Social democrats can hold on to their vote in opposition if voters believe they offer a genuine alternative. But if disappointment sets as they implement austerity and as economic stagnation and falling living standards continue, and these problems falsely attributed to issues of race, the main beneficiary is the far right and the fascists. Only a clear economic policy that produces growth and rising living standards can offer a way out of the crisis. Only by opposing their racist mythology can you defeat the far right.
The lessons for the British Labour Party are clear. The Tories are losing votes to their right and cannot win. But Labour has already seen its substantial poll lead in 2012 disappear as its intention to implement austerity became increasingly explicit, yet its support grows when it defends living standards. Without pro-growth policies, the best hope of victory remains the continued long-term decline of the Tory vote. But the racist UKIP is the main beneficiary of the Tory crisis, having previously corralled the fascist BNP vote.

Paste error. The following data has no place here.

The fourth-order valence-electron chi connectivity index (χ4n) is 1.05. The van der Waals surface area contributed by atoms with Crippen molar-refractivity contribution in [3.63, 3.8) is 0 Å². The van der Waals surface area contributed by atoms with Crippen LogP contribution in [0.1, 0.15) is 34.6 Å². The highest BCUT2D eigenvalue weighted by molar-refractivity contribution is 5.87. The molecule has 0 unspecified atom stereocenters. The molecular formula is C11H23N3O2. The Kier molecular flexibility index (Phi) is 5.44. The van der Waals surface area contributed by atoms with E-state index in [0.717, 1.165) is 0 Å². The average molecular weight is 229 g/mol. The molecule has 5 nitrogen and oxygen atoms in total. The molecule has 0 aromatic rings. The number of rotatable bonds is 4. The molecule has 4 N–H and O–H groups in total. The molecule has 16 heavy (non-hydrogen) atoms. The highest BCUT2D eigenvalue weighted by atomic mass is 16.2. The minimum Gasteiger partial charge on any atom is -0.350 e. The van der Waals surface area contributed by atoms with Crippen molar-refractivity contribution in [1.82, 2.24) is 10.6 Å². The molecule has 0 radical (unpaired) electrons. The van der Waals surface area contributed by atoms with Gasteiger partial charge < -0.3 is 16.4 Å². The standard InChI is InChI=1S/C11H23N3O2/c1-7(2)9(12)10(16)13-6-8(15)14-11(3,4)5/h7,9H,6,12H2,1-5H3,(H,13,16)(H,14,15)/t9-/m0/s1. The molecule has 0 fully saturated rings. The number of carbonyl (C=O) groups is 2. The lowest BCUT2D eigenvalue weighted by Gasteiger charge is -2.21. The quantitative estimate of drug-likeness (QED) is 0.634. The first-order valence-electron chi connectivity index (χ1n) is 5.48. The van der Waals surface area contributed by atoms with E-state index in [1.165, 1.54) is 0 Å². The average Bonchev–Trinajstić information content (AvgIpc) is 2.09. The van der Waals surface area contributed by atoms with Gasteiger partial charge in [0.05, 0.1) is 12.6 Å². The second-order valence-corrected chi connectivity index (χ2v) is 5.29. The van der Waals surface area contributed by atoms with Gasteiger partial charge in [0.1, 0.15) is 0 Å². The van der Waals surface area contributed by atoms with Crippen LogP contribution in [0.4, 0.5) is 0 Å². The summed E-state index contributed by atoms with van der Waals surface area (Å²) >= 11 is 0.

In general, Labour governments tend to lead to increase in confidence of workers and the oppressed that struggle can be successful. But a Labour government which implements vicious austerity whilst promoting racism will provide an enormous boost to UKIP. It may not even survive long if it is forced to form a coalition. There may be new minority formations arising to the left, or existing current may grow rapidly in opposition to austerity, war and racism.
In Europe and in Britain the economic crisis will continue under austerity policies. Politically, the traditional parties of the left will be huge casualties if in office they maintain this framework. Aided by the racism whipped up by the mainstream parties, the principal radicalisation in Europe at present is to the right, with only a minority initially moving to the left. The far right must be combated in the immediate period ahead, and that requires attacking its racism. At the same time socialists should advance the policies which can restore growth and living standards for the majority.